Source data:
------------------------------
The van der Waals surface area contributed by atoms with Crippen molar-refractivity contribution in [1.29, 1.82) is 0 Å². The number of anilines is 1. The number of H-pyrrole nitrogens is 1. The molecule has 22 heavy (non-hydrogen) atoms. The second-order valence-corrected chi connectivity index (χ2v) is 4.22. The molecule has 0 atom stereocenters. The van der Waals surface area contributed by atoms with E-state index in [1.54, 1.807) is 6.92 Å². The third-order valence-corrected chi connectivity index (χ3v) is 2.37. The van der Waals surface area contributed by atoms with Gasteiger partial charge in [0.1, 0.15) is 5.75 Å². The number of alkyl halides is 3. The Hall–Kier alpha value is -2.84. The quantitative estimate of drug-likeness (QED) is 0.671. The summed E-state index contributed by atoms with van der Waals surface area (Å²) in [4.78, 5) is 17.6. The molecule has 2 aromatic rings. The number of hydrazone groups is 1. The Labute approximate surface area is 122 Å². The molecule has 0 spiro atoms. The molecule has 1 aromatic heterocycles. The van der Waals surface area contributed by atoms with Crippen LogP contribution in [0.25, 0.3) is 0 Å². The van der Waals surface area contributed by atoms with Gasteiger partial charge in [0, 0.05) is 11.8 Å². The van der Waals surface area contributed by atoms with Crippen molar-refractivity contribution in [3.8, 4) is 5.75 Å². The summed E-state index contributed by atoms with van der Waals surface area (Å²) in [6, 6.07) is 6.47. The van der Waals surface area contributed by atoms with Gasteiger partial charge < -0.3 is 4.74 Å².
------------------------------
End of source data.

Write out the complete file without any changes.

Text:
The van der Waals surface area contributed by atoms with Crippen molar-refractivity contribution in [1.29, 1.82) is 0 Å². The number of anilines is 1. The number of H-pyrrole nitrogens is 1. The molecule has 22 heavy (non-hydrogen) atoms. The second-order valence-corrected chi connectivity index (χ2v) is 4.22. The molecule has 0 atom stereocenters. The van der Waals surface area contributed by atoms with E-state index in [1.54, 1.807) is 6.92 Å². The third-order valence-corrected chi connectivity index (χ3v) is 2.37. The van der Waals surface area contributed by atoms with Gasteiger partial charge in [0.1, 0.15) is 5.75 Å². The number of alkyl halides is 3. The Hall–Kier alpha value is -2.84. The quantitative estimate of drug-likeness (QED) is 0.671. The summed E-state index contributed by atoms with van der Waals surface area (Å²) in [4.78, 5) is 17.6. The molecule has 2 aromatic rings. The number of hydrazone groups is 1. The Labute approximate surface area is 122 Å². The molecule has 0 spiro atoms. The molecule has 1 aromatic heterocycles. The van der Waals surface area contributed by atoms with Crippen LogP contribution in [0.25, 0.3) is 0 Å². The van der Waals surface area contributed by atoms with Gasteiger partial charge in [0, 0.05) is 11.8 Å². The van der Waals surface area contributed by atoms with Crippen molar-refractivity contribution in [3.8, 4) is 5.75 Å². The summed E-state index contributed by atoms with van der Waals surface area (Å²) in [6, 6.07) is 6.47. The van der Waals surface area contributed by atoms with Gasteiger partial charge < -0.3 is 4.74 Å².